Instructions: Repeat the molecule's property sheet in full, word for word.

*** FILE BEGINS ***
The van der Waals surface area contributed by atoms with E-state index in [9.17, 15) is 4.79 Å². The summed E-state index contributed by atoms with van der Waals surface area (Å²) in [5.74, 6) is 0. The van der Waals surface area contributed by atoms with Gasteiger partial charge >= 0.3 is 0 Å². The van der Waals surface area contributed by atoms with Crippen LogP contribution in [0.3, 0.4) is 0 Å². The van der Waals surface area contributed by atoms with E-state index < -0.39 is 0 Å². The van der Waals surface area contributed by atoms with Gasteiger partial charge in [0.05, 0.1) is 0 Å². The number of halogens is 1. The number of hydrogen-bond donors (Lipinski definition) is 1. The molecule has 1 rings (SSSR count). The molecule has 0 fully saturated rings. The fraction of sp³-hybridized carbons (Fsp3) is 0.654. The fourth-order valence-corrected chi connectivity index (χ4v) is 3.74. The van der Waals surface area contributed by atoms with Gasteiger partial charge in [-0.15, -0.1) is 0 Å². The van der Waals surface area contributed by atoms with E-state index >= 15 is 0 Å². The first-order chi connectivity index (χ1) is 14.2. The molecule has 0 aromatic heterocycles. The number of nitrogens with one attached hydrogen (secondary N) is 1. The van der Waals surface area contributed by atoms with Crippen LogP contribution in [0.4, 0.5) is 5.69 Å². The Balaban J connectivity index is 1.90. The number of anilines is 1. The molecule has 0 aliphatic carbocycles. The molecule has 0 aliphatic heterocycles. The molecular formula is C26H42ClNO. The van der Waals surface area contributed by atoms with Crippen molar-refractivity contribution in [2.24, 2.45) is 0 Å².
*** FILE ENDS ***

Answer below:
The van der Waals surface area contributed by atoms with E-state index in [9.17, 15) is 4.79 Å². The summed E-state index contributed by atoms with van der Waals surface area (Å²) in [5.74, 6) is 0. The van der Waals surface area contributed by atoms with Gasteiger partial charge >= 0.3 is 0 Å². The van der Waals surface area contributed by atoms with Crippen LogP contribution in [0.3, 0.4) is 0 Å². The van der Waals surface area contributed by atoms with E-state index < -0.39 is 0 Å². The van der Waals surface area contributed by atoms with Gasteiger partial charge in [0.05, 0.1) is 0 Å². The number of halogens is 1. The number of hydrogen-bond donors (Lipinski definition) is 1. The molecule has 1 rings (SSSR count). The molecule has 0 fully saturated rings. The fraction of sp³-hybridized carbons (Fsp3) is 0.654. The fourth-order valence-corrected chi connectivity index (χ4v) is 3.74. The van der Waals surface area contributed by atoms with Gasteiger partial charge in [-0.15, -0.1) is 0 Å². The van der Waals surface area contributed by atoms with E-state index >= 15 is 0 Å². The first-order chi connectivity index (χ1) is 14.2. The molecule has 0 aromatic heterocycles. The number of nitrogens with one attached hydrogen (secondary N) is 1. The van der Waals surface area contributed by atoms with Crippen LogP contribution in [0.4, 0.5) is 5.69 Å². The Balaban J connectivity index is 1.90. The number of anilines is 1. The molecule has 0 aliphatic carbocycles. The molecule has 0 aliphatic heterocycles. The molecular formula is C26H42ClNO. The van der Waals surface area contributed by atoms with Crippen molar-refractivity contribution in [2.24, 2.45) is 0 Å².